[27] The first matter to be considered is whether section 6(6) of the Act creates an irrebuttable presumption. On a simple reading of the text, it is clear that a person who is a banker, dealer, croupier or acts in a similar capacity, or the porter, doorkeeper or servant, or otherwise an officeholder at a place where a gambling game is being played, shall be deemed to have been in control or in charge of such place. It also appears from a reading of section 6(1) that being in charge or control of the place in question is one of the elements of one of the statutory offences created by section 6(1). The remaining elements of that offence are first, that a gambling game has been played at that place, and that the person in charge permitted the playing of such game.

[28] What is the legal effect of section 6(6)? The subsection needs to be considered in its context. It is the only provision in section 6 which uses the formulation “deemed”. In our law, the phrase “deemed” can have a variety of effects; which effect it has in any particular statutory provision depends upon the context and history of the particular section. (See R v Haffejee and Another 1945 AD 345; S v Rosenthal 1980 (1) SA 65 (A).)

[29] Sections 6(4) and 6(5) use the familiar formulation for creating rebuttable presumptions of law: “until the contrary has been proved”. (See Ex parte The Minister of Justice: in re Rex v Jacobson and Levy, above; S v Bhulwana; S v Gwadiso, above, at para 7.) In S v de Sa 1982(3) SA 941 (A), the Appellate Division was concerned with the legal effect of a portion of section 7(2) of the Act (now repealed) which provided that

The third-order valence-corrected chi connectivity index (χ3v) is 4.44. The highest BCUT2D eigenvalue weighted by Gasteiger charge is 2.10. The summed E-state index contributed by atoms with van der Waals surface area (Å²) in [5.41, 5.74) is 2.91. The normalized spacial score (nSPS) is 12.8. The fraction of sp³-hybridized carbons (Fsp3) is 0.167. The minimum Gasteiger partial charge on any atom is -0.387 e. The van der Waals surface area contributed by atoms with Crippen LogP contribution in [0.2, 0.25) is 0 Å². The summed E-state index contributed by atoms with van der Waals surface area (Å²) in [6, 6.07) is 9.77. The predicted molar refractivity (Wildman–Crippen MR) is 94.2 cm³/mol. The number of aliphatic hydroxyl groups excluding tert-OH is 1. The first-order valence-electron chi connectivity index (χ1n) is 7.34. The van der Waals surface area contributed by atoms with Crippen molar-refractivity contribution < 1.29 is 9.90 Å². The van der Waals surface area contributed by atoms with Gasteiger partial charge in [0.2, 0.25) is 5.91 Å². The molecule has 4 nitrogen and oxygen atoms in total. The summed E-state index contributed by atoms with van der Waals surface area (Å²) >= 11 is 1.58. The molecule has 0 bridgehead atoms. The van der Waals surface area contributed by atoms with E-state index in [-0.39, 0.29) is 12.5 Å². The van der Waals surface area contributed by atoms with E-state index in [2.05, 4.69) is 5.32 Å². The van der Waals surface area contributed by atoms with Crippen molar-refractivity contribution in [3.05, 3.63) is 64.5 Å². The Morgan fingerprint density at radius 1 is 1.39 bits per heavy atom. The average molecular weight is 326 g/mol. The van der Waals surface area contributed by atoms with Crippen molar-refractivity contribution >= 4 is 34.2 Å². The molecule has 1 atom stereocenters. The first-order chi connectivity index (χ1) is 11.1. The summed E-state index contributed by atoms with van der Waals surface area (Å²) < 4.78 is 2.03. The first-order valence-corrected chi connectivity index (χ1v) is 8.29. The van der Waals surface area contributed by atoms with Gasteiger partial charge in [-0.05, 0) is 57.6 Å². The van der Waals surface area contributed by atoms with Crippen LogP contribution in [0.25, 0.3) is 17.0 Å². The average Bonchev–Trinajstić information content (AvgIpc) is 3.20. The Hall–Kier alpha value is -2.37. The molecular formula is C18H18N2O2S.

the person in control or charge of any place specified in any notice under ss (1) at which any pin-table, machine, contrivance or instrument contemplated in such notice is found, shall be presumed to have permitted the playing of games of chance for stakes at such place....

Rabie ACJ noted that:

It is to be noted, furthermore, that presumptions are created in several sections of the Act, and that in some of these sections (viz ss 2(2), 2(3), 6(4), 6(5), 6(7) and the second half of section 7(2)(a)) it is expressly stated that the presumption shall apply “until the contrary is proved”, whereas in others (viz s 6(6), the first half of s 7(2)(a) , and s 7(2)(b)) these qualifying words do not appear. This would seem to show that the Legislature intended to distinguish between presumptions which can be rebutted and presumptions which cannot be rebutted -- unless, of course, one were to hold that the use of the words in some sections, or parts thereof, and the absence thereof in others is merely the result of careless draftmanship. (At p 954 D - F.)